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Surveying America's Farmers Online - An Innovation in Collecting Ag Stats

Posted by Donald Buysse, Census Section Head, National Agricultural Statistics Service in Research and Science
Mar 19, 2013
NASS’ Donald Buysse demonstrates the newly updated EDR to complete the Census of Agriculture survey online.
NASS’ Donald Buysse demonstrates the newly updated EDR to complete the Census of Agriculture survey online.

This post is part of the Science Tuesday feature series on the USDA blog. Check back each week as we showcase stories and news from USDA's rich science and research profile.

2013 is the International Year of Statistics. As part of this global event, every month this year USDA’s National Agricultural Statistics Service will profile careers of individuals who are making significant contributions to improve agricultural statistics in the United States.

Although the first Census of Agriculture dates back to 1840, the way the data is collected is most assuredly not stuck in the past.  Historically, the main mode of data collection for the ag census has been by mail. There is one reason for this – it has always been cheaper!  With advancements in technology, USDA’s National Agricultural Statistics Service has tapped into more cost-efficient ways to collect information.

For the first time, during the 2007 Census of Agriculture respondents could go online and use the tool NASS refers to as Electronic Data Reporting (EDR) to respond. The agency was pleasantly surprised to glean nearly 100,000 responses from EDR. However, we knew we could improve upon that mark.  With a clear focus on increasing online responses, NASS retooled the EDR instrument for the 2012 Census of Agriculture to be faster and more user-friendly, without compromising our commitment to confidentiality by protecting our nation’s farmers’ valuable information.

And, of course, we realize that not only is the information valuable but so is the respondent’s time. To that end, the EDR instrument is designed to help the respondent move quickly through the form by skipping sections in the questionnaire that do not apply to the operation. To the delight of many respondents, EDR is the quickest way to respond to the Census, including telling NASS that you are not farming.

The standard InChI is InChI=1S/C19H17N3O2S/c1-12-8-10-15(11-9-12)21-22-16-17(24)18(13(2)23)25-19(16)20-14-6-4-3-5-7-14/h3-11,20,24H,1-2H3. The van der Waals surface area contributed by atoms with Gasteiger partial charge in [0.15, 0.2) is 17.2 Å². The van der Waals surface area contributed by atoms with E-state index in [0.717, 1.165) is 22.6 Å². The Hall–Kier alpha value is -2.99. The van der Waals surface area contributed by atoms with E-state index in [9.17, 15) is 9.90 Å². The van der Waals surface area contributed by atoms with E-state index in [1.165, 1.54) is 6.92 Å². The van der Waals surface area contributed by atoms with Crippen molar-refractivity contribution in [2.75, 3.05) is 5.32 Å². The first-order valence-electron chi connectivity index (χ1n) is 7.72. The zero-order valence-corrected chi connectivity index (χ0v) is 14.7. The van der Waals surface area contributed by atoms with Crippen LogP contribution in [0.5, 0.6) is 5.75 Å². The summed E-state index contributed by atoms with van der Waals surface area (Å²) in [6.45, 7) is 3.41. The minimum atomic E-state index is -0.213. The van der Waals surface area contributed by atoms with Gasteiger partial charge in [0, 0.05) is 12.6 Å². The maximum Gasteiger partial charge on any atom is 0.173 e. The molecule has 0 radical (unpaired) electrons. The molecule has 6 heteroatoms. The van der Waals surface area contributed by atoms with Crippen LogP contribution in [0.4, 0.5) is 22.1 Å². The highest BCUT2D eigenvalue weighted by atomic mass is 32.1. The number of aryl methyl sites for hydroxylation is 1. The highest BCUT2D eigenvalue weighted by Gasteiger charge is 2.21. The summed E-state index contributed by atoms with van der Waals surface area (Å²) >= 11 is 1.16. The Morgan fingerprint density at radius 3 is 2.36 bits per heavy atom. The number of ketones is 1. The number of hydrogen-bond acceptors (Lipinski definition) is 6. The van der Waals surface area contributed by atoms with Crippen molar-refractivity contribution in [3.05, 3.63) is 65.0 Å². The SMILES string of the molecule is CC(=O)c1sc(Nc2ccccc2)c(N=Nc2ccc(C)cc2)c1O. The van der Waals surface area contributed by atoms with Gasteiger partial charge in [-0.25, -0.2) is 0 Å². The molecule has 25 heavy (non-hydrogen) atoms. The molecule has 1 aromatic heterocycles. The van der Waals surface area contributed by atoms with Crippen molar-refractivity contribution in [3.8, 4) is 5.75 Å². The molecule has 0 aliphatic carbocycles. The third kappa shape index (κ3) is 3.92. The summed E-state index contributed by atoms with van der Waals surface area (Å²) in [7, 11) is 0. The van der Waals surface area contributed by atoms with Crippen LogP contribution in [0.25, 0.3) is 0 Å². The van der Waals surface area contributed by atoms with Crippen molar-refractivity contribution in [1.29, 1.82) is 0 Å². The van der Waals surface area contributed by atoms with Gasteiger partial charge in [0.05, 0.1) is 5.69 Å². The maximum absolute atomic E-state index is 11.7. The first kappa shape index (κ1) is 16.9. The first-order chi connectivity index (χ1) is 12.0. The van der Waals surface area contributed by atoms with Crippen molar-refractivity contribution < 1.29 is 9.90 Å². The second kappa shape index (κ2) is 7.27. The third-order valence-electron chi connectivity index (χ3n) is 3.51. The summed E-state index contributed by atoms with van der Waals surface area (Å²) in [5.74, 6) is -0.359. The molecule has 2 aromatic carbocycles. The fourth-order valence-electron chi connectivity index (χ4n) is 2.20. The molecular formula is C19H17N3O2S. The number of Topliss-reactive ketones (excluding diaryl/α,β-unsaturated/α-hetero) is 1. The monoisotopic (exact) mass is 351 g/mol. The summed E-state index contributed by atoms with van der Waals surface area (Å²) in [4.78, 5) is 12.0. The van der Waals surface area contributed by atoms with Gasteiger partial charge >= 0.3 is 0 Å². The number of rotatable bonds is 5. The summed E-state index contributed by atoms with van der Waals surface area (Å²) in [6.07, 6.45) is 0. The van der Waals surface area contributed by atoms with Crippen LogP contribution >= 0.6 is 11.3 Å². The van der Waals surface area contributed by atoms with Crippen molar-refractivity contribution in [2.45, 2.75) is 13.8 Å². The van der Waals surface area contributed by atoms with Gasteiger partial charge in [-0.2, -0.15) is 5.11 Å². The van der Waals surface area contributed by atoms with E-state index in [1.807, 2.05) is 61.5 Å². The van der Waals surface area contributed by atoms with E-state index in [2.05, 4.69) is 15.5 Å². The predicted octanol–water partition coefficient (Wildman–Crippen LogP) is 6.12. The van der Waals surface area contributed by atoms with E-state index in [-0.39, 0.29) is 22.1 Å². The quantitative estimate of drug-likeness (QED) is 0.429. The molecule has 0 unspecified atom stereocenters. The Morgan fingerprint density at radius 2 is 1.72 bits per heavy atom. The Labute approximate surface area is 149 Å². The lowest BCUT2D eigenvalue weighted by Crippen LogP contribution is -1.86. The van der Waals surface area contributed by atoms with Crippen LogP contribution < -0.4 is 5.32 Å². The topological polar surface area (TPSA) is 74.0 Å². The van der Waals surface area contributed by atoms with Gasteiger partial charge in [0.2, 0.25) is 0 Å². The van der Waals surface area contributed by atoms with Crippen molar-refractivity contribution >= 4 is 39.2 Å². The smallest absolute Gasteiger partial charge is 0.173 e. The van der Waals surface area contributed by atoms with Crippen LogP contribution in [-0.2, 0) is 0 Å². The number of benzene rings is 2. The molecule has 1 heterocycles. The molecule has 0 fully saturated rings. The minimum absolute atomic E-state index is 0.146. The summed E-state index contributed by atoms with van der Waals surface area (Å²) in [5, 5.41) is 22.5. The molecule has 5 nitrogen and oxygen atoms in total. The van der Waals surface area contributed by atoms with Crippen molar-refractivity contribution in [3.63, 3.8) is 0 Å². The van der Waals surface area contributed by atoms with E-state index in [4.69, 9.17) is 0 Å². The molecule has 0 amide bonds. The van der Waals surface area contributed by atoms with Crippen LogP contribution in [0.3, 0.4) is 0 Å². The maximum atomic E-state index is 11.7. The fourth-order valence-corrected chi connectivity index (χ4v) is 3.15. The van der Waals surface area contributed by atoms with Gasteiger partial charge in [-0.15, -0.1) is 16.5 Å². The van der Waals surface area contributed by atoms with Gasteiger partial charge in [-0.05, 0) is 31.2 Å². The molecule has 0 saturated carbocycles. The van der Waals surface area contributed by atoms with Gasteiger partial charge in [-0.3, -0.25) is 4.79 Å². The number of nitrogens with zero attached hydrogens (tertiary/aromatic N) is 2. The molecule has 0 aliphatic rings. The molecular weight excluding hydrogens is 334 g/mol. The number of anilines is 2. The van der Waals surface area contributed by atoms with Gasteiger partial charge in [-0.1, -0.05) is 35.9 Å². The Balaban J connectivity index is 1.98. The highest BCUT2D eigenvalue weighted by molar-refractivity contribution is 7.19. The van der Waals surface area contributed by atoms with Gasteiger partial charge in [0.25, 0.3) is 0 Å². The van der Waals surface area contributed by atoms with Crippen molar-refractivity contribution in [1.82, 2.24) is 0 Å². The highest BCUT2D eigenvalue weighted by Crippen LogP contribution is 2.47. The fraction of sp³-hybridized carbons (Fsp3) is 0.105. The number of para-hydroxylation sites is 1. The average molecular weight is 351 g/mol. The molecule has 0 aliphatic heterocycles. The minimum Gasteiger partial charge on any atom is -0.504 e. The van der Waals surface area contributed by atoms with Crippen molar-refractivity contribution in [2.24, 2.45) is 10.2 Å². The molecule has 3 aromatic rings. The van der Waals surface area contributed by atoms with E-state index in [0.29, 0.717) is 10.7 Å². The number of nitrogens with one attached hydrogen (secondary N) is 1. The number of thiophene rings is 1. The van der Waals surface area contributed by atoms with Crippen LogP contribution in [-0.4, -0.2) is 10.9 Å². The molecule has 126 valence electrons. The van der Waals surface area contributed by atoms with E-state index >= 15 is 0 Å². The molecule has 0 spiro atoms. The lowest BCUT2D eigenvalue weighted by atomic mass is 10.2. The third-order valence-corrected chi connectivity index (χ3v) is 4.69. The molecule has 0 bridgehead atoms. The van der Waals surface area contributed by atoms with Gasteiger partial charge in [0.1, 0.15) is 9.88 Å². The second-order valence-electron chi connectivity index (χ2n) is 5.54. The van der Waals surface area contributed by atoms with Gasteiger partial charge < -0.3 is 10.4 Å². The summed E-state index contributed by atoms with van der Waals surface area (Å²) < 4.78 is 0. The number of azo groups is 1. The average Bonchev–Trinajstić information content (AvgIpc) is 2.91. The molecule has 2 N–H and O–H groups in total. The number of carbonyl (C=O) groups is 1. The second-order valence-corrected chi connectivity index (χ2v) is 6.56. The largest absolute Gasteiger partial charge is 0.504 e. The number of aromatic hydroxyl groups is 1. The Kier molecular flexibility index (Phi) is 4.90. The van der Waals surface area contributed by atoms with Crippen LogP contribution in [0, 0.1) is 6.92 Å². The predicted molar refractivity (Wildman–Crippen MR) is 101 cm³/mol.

Online respondents are not the only ones who can reap the benefits of our online tools. For the 2012 Census of Agriculture, we will also turn to EDR for our in-person data collection in the coming weeks. When interviewers visit with farmers this spring they will use iPads to securely access and fill out the Census online rather than using paper forms.

So far, the results of responding online for the 2012 Agriculture Census have been fantastic. To date, NASS has received more than 250,000 responses through the EDR system. That’s 250,000 records that are accounted for and processed more quickly and in a more cost-effective manner than ever before.

As NASS looks to the future, we continue to ask how we can best serve U.S. agriculture. If America’s producers continue to adopt ways of electronic communication and survey response, and it’s time- and cost-effective for everyone, the future offers much more to explore for innovations in collecting agricultural statistics. In the meantime, however, all farmers and ranchers can keep visiting the Census of Agriculture website to respond online.

On National Ag Day, USDA’s Research, Education, and Economics science agencies are sharing four blogs highlighting the importance of innovation and research to food and agriculture. To see more, click here.

Category/Topic: Research and Science